I saw them on the web and in print; I heard them on the radio
and watched them on television; I talked about them on the phone
and in e-mail and face to face with my students, but the events
didn't feel real to me until I saw the photograph of American flight
11's pilot on television.
I fly often between Boston and Los Angeles. I used to take United.
More recently, I have been taking American. It had already sunk
into me that with a slight shift in travel plans, I could have been
on that fateful flight. I was, as it was, scheduled to fly out to
Vancouver the very next day on another early morning American flight.
Several friends called or e-mailed to make sure that I wasn't on
When I saw the pilot's photograph, I cried.
I recognized him. He had flown me on many different flights back
and forth across the United States. I flashed on an image of him
standing in the doorway of the airplane as I was departing one of
my recent flights. Was it to Los Angeles or to Seattle? You don't
usually notice the pilot. Or if you do, you forget who he was as
soon as you leave the plane. But this guy stood out - he had a warm
smile and a friendly laugh; he honestly seemed to care about the
passengers and take great pleasure in the human contact at the beginning
and end of the flight. I struggle as I write this to hold onto concrete
images, to prevent him from turning into the smiling mailman in
the kinds of books they used to give us to read when I was a child.
Yet, I want to hold onto these memories, to remember the exact sound
of his voice, to try to understand what his job meant to him. I
think he may have been the pilot on a flight back from Seattle,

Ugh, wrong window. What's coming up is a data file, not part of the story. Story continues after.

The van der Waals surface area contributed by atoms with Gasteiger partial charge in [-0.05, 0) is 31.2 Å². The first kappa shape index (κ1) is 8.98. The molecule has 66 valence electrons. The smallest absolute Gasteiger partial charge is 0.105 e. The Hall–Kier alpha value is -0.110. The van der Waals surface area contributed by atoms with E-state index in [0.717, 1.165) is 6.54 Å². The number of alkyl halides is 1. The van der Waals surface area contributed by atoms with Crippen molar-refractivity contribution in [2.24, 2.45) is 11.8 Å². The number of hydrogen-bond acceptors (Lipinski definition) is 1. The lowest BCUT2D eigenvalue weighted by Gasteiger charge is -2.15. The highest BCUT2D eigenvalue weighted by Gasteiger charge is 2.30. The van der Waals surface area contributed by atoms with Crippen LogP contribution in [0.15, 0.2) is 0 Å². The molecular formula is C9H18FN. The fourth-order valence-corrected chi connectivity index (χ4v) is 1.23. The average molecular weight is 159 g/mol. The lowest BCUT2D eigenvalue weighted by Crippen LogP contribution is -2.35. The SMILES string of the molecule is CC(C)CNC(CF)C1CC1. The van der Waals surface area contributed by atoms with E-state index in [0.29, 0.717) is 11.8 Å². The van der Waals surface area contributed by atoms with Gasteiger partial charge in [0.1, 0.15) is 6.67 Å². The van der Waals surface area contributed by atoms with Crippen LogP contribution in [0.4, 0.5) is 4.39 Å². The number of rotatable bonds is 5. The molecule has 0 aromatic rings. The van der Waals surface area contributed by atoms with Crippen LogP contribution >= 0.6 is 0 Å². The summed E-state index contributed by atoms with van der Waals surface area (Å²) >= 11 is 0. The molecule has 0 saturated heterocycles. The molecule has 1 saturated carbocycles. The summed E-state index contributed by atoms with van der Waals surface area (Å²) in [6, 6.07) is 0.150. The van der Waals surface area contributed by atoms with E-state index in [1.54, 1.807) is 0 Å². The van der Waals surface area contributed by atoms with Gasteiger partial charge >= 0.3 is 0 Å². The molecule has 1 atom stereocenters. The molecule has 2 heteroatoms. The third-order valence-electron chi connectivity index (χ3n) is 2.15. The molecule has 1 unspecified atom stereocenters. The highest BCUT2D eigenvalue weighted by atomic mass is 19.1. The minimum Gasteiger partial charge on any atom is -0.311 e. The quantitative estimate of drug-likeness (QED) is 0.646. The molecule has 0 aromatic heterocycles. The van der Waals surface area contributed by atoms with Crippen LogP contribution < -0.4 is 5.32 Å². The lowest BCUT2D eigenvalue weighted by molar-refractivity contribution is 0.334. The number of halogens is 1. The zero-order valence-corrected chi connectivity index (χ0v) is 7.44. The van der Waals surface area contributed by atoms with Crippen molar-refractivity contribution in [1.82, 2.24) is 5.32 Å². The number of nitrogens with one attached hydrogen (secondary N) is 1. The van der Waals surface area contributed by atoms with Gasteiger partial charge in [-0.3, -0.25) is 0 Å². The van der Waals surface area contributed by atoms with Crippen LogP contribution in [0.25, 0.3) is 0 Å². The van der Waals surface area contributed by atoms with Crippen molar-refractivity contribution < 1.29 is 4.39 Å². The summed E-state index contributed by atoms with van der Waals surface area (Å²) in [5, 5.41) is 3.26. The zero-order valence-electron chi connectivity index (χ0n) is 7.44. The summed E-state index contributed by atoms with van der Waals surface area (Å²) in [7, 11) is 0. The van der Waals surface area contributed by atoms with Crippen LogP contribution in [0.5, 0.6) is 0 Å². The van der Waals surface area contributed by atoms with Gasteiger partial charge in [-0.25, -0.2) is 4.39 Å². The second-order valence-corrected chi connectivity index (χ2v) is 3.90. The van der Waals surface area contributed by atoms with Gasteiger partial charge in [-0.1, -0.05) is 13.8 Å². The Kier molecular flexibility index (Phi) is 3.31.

when I had just had my first flair-up of gout, when my foot was
in so much pain that I almost passed out, and he had seen the pain
in my face and offered comforting words and an offer of help. Maybe
it was him. Maybe it wasn't. I no longer can be sure. The photograph
is starting to print itself over my memories. The pilot is no longer
a person of flesh and blood - he is becoming the embodiment of a
myth I may desperately need to carry on with my own life right now.
He is now my hero.
After I saw that photograph, I couldn't look on the repeated images
of the plane slamming into the World Trade Center Towers the same
way again. I can't watch that plane from the outside, gasp in shock
and wonderment or sputter with patriotic fury. As I watch those
images, I am inside the airplane, a passenger on another one of
his flights, trying to borrow a cell phone from someone so I can
call home to my wife, my son, my mother. Words are inadequate.
I heard the pilot's brother speak on the radio, talking about
his brother as a hero who did his job well, had served his country
in the military, and now had given his life serving the passengers
on his plane. I heard the mixture of pain and loss in his voice,
and perhaps, heard what he wasn't saying about the nature of duty.
I remember grumbling to my wife when I got out of bed this past
Tuesday morning, clearly unhappy to have a full day of meetings
ahead, uncertain how I was going to get everything done, and frustrated
that I had slept rather badly the night before - but "duty calls,"
I said half ironically, as I headed out the door.
The concept of duty has come up for me again and again over the
past few days. It is the kind of word that intellectuals normally
scorn, yet which cuts to the heart of the small ethical choices,